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Azerbaijan Says Combat to Continue Until Armenian Forces Leave

Bloomberg logo Bloomberg 9/30/2020 Sara Khojoyan and Zulfugar Agayev

(Bloomberg) -- Azerbaijan’s President Ilham Aliyev vowed to continue a military campaign until Armenian forces leave disputed territory, while Armenia appealed for pressure against Turkey’s involvement in the conflict.

As combat raged around the region of Nagorno-Karabakh for a fourth day, Aliyev said Azerbaijan is fighting “on our own soil.” It will stop only when Armenian forces leave Azerbaijani territory, he said Wednesday during a visit to wounded soldiers in the hospital.

Armenian Prime Minister Nikol Pashinyan told Iranian President Hassan Rouhani about Turkey’s role in the hostilities in a phone call Wednesday, the premier’s office said. Armenia’s Defense Ministry stepped up accusations against Turkey of military involvement, accusing Turkish F-16 fighter jets of taking part in operations with Azerbaijani forces over Nagorno-Karabakh.

Turkey’s Defense Ministry rejected the allegations as an attempt by Armenia to gain more foreign support in its fight with Azerbaijan. Claims that Turkish warplanes and drones are in action against Armenia are untrue, it said in a statement. Azerbaijan also denied Turkish involvement.

map: Azerbaijani-Armenian Conflict © Bloomberg Azerbaijani-Armenian Conflict

Armenian Foreign Minister Zohrab Mnatsakanyan accused Turkey of direct involvement in the conflict in phone talks with his Russian counterpart Sergei Lavrov, according to a Foreign Ministry statement in Yerevan. Lavrov, who also spoke separately with Azerbaijani Foreign Minister Jeyhun Bayramov, repeated calls for a cease-fire and said Moscow was willing to organize “relevant contacts” between the two sides.

Russia’s Foreign Ministry said Wednesday it was concerned by reports that “militants of illegal armed groups” from Syria and Libya were being sent to Nagorno-Karabakh and demanded their immediate withdrawal. Armenia has complained that foreign mercenaries are fighting alongside Azerbaijani troops, while Azerbaijan alleges Kurdish militants have joined Armenian forces.

The fighting shows no sign of easing, despite a call from the United Nations Security Council on Tuesday for Armenia and Azerbaijan to “immediately stop fighting, de-escalate tensions and return to meaningful negotiations.” China, the U.S. and the European Union have all weighed in with calls for a truce, to little effect.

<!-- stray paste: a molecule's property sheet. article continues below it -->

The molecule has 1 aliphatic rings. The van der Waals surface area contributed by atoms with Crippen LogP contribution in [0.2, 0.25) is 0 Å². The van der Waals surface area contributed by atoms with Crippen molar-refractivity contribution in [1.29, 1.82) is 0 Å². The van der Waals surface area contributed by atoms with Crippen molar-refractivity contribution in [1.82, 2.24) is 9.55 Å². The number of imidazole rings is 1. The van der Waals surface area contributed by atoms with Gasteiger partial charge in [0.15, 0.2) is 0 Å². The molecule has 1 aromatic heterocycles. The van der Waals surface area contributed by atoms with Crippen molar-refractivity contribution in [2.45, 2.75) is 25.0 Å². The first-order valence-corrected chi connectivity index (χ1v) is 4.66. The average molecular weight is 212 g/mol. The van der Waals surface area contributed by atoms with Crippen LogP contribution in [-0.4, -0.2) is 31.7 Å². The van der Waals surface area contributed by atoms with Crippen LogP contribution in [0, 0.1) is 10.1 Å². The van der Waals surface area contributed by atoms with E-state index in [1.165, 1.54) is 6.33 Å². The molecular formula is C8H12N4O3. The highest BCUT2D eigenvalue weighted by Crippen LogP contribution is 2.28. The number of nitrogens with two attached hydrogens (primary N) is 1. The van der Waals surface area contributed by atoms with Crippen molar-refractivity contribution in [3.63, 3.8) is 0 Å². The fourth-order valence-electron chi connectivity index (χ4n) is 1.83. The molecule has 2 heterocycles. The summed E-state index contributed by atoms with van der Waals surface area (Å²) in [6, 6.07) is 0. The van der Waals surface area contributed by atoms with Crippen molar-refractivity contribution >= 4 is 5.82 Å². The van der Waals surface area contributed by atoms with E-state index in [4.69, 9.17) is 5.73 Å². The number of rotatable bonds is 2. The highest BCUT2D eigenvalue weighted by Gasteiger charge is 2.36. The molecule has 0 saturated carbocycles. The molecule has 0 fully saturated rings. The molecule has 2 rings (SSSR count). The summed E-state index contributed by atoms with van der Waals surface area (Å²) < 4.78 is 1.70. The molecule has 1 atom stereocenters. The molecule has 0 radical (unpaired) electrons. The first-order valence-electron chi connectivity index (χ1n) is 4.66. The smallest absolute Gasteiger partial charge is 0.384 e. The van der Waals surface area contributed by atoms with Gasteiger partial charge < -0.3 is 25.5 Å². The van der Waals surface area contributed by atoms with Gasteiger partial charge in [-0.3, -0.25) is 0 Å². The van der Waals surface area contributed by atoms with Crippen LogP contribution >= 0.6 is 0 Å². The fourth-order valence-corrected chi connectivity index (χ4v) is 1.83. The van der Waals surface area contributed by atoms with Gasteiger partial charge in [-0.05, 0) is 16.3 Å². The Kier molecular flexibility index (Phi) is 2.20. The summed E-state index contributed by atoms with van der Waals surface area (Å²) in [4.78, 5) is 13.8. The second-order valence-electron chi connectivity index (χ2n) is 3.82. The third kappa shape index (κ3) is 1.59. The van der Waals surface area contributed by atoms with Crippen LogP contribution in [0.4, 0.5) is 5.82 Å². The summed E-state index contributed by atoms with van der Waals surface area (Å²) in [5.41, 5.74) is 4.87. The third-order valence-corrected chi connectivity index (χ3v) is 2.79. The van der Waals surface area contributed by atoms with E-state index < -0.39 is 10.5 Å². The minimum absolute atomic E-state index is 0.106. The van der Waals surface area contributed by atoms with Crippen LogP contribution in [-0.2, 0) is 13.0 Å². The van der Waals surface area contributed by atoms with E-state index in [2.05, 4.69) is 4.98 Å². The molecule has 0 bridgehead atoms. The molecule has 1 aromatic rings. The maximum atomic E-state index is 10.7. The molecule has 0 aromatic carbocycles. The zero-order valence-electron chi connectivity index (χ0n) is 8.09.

Lavrov and EU foreign policy chief Josep Borrell discussed the crisis late Wednesday, including the need for “parties to the conflict and other countries to show maximum restraint,” the Foreign Ministry in Moscow said in a statement.

Borrell said on Twitter he spoke with Turkish Foreign Minister Mevlut Cavusoglu about Nagorno-Karabakh and “the importance of de-escalation.”

The deepening conflict in the Caucasus region adds to tensions between Russia and Turkey over proxy conflicts in Syria and Libya. Russia has an army base in Armenia and the two nations have a mutual-defense pact, though it doesn’t cover the disputed territory. Azerbaijan hosted large-scale joint exercises with the Turkish military last month.

Why Stakes Are Raised in the Azeri-Armenian Conflict: QuickTake

Despite decades of U.S., Russian and French mediation to resolve the conflict, fighting has repeatedly broken out since Armenians took control of Nagorno-Karabakh and seven surrounding districts from Azerbaijan in a war after the Soviet Union collapsed in 1991. The violence that erupted Sunday is more intense and widespread than at any time since Russia brokered a 1994 cease-fire to halt the war that killed about 30,000 and displaced more than a million people.

While Russian President Vladimir Putin has urged both sides to halt violence, Moscow has held back so far from any intervention in its former Soviet backyard. Turkish President Recep Tayyip Erdogan has openly backed Azerbaijan, saying decades of international negotiations over Nagorno-Karabakh had failed.

Turkey’s declarations on the conflict are “dangerous,” French President Emmanuel Macron told reporters in Latvia’s capital, Riga, on Wednesday. France “won’t accept any escalatory message” on the crisis, he said.

“We will continue to stand with Azerbaijan,” Erdogan’s communication chief, Fahrettin Altun, said on Twitter.

The region contains important energy and transport projects that connect central Asia to Europe bypassing Russia. They include the U.S.-backed Southern Gas Corridor link and a BP Plc-operated oil pipeline that runs less than 50 kilometers (30 miles) from the conflict zone and has capacity to export as much as 1.2 million barrels daily from Baku to Turkey’s Ceyhan.

The pipelines haven’t been targeted in previous conflicts but may be vulnerable to any shift in the fighting between Armenian and Azerbaijani forces.

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